Having a space to write is important too. I often think about ways to make classrooms inviting to student writers. How can it become comfortable and inspiring? What are ways to organize the space for writers? How can space become another teacher for students in writing workshop?
If you hop over to Laura Resau's blog, you can't help but notice an invitation to tour her writing space -- a shiny silver trailer. On the right side bar there is a picture of the writing trailer and a link to go for a tour.
Naturally I was curious and wondered a little more about how this space influences Laura's writing life. So I asked: Your writing trailer seems to be an important part of your writing life. Will you talk about this space and how it impacts your work as a writer?
Check out the tour and then read Laura's response.
My writing trailer makes me so happy! I bought it on an impulse about five years ago, when we were waiting to finalize the adoption of our baby from Guatemala. My husband and I lived in a small house with two bedrooms, one of which was my writing room. When I the realization sunk in that I’d have to give up my writing space for the baby, I freaked out. I knew that somehow I’d need a room of my own. I went on Craig’s list and stumbled across a “sweet lil fifties rig” – a silver “canned ham” style trailer-- for an affordable price. It’s completely uncharacteristic of me to jump into big purchases, but I bought it on the spot… and it’s been one of the best decisions of my life (up there with adopting our beautiful son!).
My trailer was a life saver for me as a new, overwhelmed mom with book contracts and deadlines looming. For a few hours each day, I’d retreat into my special creative space (permanently located in our driveway) while a babysitter or my husband watched our son. Stepping into the space, I could leave behind all the mundane worries and hassles of life and motherhood, and immerse myself in my story-in progress. I took joy in filling my trailer with inspiring and meaningful things that connect me to my creative source. Some of these include tiny bells, a comfy futon with heaps of pillows, old pictures and favorite books, vintage goodies from second hand shops, finds from markets around the world, little treasures from friends, beeswax candles…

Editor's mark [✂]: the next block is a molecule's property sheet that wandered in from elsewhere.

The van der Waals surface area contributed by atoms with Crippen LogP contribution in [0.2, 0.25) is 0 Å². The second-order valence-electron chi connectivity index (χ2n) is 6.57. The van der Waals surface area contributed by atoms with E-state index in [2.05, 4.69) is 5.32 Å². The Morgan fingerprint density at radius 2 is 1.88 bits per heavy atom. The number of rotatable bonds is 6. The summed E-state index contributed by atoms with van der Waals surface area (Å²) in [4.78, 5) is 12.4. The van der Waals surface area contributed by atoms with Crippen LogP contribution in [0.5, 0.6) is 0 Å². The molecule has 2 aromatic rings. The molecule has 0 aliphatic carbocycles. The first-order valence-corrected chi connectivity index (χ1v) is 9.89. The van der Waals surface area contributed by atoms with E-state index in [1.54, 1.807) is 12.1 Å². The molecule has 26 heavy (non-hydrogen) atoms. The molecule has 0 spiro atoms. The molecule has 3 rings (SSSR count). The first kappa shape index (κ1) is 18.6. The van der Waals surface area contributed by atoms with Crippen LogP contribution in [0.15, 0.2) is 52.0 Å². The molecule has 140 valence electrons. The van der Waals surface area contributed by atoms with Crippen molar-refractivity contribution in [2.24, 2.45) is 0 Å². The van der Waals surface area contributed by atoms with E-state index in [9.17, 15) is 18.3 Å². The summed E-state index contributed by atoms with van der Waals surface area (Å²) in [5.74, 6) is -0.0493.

This past year, we decided to do an addition to our house (which became necessary once my husband started working from home, too). During the construction, we had to be in rental homes for nine months, and sadly, I had to put my beloved trailer in storage. It was heart-breaking for me—I missed my creative space like an old friend. When we recently completed our renovation and went to pick up the trailer, I nearly cried in relief. When I stepped inside after the long absence, and smelled its deliciously musty, magical smell, I felt a rush of love and gratitude. Although now, after the addition, I do have a writing studio in my house, I’ve found that my trailer is still the best place for me to leave distractions behind and delve into creative writing. The space feels sacred to me. Now I can do emailing, business-y internet stuff, and book promotion activities inside my house, but my sweet lil fifties rig remains the place where I feel most purely and powerfully tapped into my creative source.
If any of you are feeling like you need your own magical space to create, I highly encourage you to think outside the box to find a solution!
How about you? What kind of writing space do you have? What can you do to make it magical like Laura's?
This is part two of a three part interview with Laura Resau.
Part 3: Plot Threads (Check back soon!)
Check out more about Laura Resau and her books here.